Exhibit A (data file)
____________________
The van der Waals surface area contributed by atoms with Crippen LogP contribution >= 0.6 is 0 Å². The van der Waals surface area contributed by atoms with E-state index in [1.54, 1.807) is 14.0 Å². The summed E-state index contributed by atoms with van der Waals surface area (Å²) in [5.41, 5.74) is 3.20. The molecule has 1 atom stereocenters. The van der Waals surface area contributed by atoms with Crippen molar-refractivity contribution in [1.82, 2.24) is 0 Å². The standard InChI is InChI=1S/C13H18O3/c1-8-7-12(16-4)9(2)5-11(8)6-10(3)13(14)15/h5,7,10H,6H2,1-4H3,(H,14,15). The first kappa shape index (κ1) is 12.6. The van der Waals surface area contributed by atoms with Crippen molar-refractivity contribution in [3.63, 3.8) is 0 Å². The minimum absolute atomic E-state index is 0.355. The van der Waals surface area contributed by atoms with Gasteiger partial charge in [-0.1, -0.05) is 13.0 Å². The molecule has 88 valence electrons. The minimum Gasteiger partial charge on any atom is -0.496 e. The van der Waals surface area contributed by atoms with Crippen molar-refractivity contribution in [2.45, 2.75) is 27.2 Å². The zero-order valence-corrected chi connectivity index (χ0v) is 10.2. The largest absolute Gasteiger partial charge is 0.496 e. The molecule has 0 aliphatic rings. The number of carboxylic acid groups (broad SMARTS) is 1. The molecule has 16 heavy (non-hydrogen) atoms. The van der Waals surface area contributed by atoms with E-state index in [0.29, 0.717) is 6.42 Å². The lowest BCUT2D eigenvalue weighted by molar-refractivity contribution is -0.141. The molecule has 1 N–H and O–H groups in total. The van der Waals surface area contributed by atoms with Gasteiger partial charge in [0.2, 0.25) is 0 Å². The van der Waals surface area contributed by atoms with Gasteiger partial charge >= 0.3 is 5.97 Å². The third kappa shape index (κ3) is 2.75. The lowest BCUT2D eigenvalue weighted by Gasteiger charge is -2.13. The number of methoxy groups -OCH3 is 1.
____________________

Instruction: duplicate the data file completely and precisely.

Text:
The van der Waals surface area contributed by atoms with Crippen LogP contribution >= 0.6 is 0 Å². The van der Waals surface area contributed by atoms with E-state index in [1.54, 1.807) is 14.0 Å². The summed E-state index contributed by atoms with van der Waals surface area (Å²) in [5.41, 5.74) is 3.20. The molecule has 1 atom stereocenters. The van der Waals surface area contributed by atoms with Crippen molar-refractivity contribution in [1.82, 2.24) is 0 Å². The standard InChI is InChI=1S/C13H18O3/c1-8-7-12(16-4)9(2)5-11(8)6-10(3)13(14)15/h5,7,10H,6H2,1-4H3,(H,14,15). The first kappa shape index (κ1) is 12.6. The van der Waals surface area contributed by atoms with Crippen molar-refractivity contribution in [3.63, 3.8) is 0 Å². The minimum absolute atomic E-state index is 0.355. The van der Waals surface area contributed by atoms with Gasteiger partial charge in [-0.1, -0.05) is 13.0 Å². The molecule has 88 valence electrons. The minimum Gasteiger partial charge on any atom is -0.496 e. The van der Waals surface area contributed by atoms with Crippen molar-refractivity contribution in [2.45, 2.75) is 27.2 Å². The zero-order valence-corrected chi connectivity index (χ0v) is 10.2. The largest absolute Gasteiger partial charge is 0.496 e. The molecule has 0 aliphatic rings. The number of carboxylic acid groups (broad SMARTS) is 1. The molecule has 16 heavy (non-hydrogen) atoms. The van der Waals surface area contributed by atoms with E-state index in [0.29, 0.717) is 6.42 Å². The lowest BCUT2D eigenvalue weighted by molar-refractivity contribution is -0.141. The molecule has 1 N–H and O–H groups in total. The van der Waals surface area contributed by atoms with Gasteiger partial charge in [0.2, 0.25) is 0 Å². The van der Waals surface area contributed by atoms with Gasteiger partial charge >= 0.3 is 5.97 Å². The third kappa shape index (κ3) is 2.75. The lowest BCUT2D eigenvalue weighted by Gasteiger charge is -2.13. The number of methoxy groups -OCH3 is 1.